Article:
Pediatric CT Scan

What is a CT scan?

Computed tomography (CT) is an X-ray exam that produces cross-sectional images of the body. Each cross-section represents a “slice” of the part of the body being imaged. When viewed together, these images provide more detail than regular X-ray images. CT is used to look at most parts of the body.

A CT scanner looks like a big donut with a motorized table that slides in and out of the opening. The exam is usually painless and quick. For some CT exams, we will give your child a contrast agent through a vein or by mouth to make the organs and structures more visible on the images.

How can I help my child prepare for the exam?

If your child will be having a CT with contrast, or if your child will be sedated for the exam, you will need to follow some preparation instructions. Children with known allergies to contrast will receive special preparation instructions.

CT with Intravenous (IV) Contrast

  • Your child should not eat anything for two hours before the exam.
  • They may drink clear liquids.

CT of Abdomen or Pelvis With Contrast

  • You will be instructed to come to the hospital two hours in advance of your exam.
  • When you arrive, we will give your child a drinkable contrast agent.

CT with Sedation

  • We will provide you with sedation preparation instructions.

On the day of the exam your child should wear comfortable clothes. If you have copies of prior exams, please bring them with you. Please make childcare arrangements for siblings as they will not be allowed into the exam room.

Please note that if you are pregnant, you will not be allowed in the room during the exam and may wish to make arrangements to have someone else be with your child.

What will happen during the exam?

When you arrive for your appointment, your child may be asked to change into a gown. You will be allowed to accompany your child to the exam room.

If your child will be receiving IV contrast, a nurse will first insert an IV line into their hand or arm. Your child may feel a warm, flushed sensation during the injection and may have a slight unpleasant taste in their mouth for a few minutes. If your child is being sedated for the exam we will also insert an IV line.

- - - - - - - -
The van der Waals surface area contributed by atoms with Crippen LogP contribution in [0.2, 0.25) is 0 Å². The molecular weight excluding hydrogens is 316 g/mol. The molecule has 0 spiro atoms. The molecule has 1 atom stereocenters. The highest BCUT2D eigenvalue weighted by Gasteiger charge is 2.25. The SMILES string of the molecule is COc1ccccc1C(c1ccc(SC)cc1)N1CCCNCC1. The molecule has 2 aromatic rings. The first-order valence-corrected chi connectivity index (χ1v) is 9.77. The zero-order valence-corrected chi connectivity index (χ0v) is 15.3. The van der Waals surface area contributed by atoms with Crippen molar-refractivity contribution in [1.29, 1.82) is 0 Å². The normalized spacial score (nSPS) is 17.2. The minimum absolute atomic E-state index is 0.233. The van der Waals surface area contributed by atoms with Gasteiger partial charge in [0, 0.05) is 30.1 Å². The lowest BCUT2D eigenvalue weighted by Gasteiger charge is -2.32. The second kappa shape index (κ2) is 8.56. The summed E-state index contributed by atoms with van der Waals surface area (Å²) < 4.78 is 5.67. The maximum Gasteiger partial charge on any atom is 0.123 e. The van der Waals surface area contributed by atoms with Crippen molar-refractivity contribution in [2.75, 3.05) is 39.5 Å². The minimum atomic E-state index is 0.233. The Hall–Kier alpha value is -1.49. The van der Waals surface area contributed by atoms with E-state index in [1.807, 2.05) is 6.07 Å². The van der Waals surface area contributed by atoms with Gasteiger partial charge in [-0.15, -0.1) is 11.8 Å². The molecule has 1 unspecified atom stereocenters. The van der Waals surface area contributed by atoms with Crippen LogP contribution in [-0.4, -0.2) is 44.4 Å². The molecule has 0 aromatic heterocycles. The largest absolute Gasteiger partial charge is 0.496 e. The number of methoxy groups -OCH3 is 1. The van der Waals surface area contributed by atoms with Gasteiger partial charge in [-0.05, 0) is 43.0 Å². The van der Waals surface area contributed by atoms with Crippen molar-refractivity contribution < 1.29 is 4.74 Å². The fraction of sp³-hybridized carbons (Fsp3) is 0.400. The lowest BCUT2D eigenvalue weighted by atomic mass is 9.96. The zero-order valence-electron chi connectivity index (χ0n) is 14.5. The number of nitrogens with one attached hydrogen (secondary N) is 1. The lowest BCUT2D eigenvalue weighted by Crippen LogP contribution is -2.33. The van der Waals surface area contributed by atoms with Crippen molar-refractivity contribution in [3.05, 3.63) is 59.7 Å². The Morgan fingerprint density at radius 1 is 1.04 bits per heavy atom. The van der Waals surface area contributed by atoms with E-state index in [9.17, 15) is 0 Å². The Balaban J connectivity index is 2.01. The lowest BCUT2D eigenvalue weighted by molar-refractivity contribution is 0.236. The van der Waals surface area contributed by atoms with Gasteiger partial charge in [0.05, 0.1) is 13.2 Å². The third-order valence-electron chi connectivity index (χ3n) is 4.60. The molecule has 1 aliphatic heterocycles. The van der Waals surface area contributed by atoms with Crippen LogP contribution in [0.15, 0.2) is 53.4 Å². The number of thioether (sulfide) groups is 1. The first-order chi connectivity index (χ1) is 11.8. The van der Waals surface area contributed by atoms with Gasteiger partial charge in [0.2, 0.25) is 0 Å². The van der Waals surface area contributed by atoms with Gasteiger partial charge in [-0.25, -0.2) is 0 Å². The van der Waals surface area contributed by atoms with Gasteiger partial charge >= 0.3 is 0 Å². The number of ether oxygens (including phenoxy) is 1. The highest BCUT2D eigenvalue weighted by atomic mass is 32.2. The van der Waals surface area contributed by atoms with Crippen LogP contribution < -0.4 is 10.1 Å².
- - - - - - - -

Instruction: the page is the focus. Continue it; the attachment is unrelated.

The technologist will then take you and your child to the CT exam room and position your child on the table, usually on their back. The technologist will leave the room to perform the scan, but they will be able to see, hear, and speak with your child at all times.

During the exam, the table slides slowly into the scanner. A red light may shine on your child’s body, which helps ensure that they are properly positioned. The technologist will ask your child to hold very still and may ask them to hold their breath a few times during the scan. Any type of movement during a CT scan will make the images look fuzzy.

The scan takes between five to 15 minutes to complete.

How can I help my child feel comfortable during the exam?

Young children sometimes find the CT scanner a bit frightening. You can remain with your child in the room during the exam to offer comfort and reassurance. We will ask you to wear a lead apron to protect you from unnecessary exposure to radiation. We can also arrange to have a child life specialist at the appointment to help your child better cope with the stress of this exam.

Are there any risks?

CT exams use more radiation than regular X-ray exams. If the exam is medically necessary, the risk is small compared to the benefit of an accurate diagnosis or intervention. A very small number of people are allergic to the contrast agent and develop allergy symptoms (hives, itching, red skin). Severe allergic reactions are very uncommon, and we are well-equipped to deal with them.

After the exam

After the exam your child can immediately resume normal activities. If your child was sedated, you will be asked to wait in the imaging area until they are reasonably alert.

A radiologist will analyze the CT images and will share the results with the doctor who requested the exam, who will then discuss the results with you.